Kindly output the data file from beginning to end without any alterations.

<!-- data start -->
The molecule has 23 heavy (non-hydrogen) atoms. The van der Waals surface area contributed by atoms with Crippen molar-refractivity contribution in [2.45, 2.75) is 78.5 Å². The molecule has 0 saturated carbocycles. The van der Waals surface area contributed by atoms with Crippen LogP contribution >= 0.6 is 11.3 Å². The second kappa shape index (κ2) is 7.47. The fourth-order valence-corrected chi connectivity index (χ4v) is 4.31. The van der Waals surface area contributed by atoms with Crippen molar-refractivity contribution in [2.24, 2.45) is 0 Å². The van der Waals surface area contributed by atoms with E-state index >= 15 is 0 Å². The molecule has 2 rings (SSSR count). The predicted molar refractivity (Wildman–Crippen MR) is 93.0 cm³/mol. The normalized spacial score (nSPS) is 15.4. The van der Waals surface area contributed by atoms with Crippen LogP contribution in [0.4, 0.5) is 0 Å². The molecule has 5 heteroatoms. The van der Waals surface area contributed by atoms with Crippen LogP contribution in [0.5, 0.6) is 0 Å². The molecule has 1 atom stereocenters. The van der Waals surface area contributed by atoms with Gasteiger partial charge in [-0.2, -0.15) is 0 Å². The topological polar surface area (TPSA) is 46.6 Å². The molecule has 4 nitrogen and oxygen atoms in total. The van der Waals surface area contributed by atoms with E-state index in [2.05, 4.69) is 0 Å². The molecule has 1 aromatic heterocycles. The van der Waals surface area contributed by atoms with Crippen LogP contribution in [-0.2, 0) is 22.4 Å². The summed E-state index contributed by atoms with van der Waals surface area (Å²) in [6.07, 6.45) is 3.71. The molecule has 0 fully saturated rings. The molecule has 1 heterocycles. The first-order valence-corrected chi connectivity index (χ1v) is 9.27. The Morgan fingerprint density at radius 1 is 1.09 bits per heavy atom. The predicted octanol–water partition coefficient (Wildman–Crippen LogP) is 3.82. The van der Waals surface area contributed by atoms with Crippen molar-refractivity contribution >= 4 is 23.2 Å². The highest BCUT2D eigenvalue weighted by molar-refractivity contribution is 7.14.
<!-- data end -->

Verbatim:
The molecule has 23 heavy (non-hydrogen) atoms. The van der Waals surface area contributed by atoms with Crippen molar-refractivity contribution in [2.45, 2.75) is 78.5 Å². The molecule has 0 saturated carbocycles. The van der Waals surface area contributed by atoms with Crippen LogP contribution >= 0.6 is 11.3 Å². The second kappa shape index (κ2) is 7.47. The fourth-order valence-corrected chi connectivity index (χ4v) is 4.31. The van der Waals surface area contributed by atoms with Crippen molar-refractivity contribution in [2.24, 2.45) is 0 Å². The van der Waals surface area contributed by atoms with E-state index >= 15 is 0 Å². The molecule has 2 rings (SSSR count). The predicted molar refractivity (Wildman–Crippen MR) is 93.0 cm³/mol. The normalized spacial score (nSPS) is 15.4. The van der Waals surface area contributed by atoms with Crippen LogP contribution in [0.4, 0.5) is 0 Å². The molecule has 5 heteroatoms. The van der Waals surface area contributed by atoms with Crippen LogP contribution in [0.5, 0.6) is 0 Å². The molecule has 1 atom stereocenters. The van der Waals surface area contributed by atoms with Gasteiger partial charge in [-0.2, -0.15) is 0 Å². The topological polar surface area (TPSA) is 46.6 Å². The molecule has 4 nitrogen and oxygen atoms in total. The van der Waals surface area contributed by atoms with E-state index in [2.05, 4.69) is 0 Å². The molecule has 1 aromatic heterocycles. The van der Waals surface area contributed by atoms with Crippen LogP contribution in [-0.2, 0) is 22.4 Å². The summed E-state index contributed by atoms with van der Waals surface area (Å²) in [6.07, 6.45) is 3.71. The molecule has 0 fully saturated rings. The molecule has 1 heterocycles. The first-order valence-corrected chi connectivity index (χ1v) is 9.27. The Morgan fingerprint density at radius 1 is 1.09 bits per heavy atom. The predicted octanol–water partition coefficient (Wildman–Crippen LogP) is 3.82. The van der Waals surface area contributed by atoms with Crippen molar-refractivity contribution >= 4 is 23.2 Å². The highest BCUT2D eigenvalue weighted by molar-refractivity contribution is 7.14.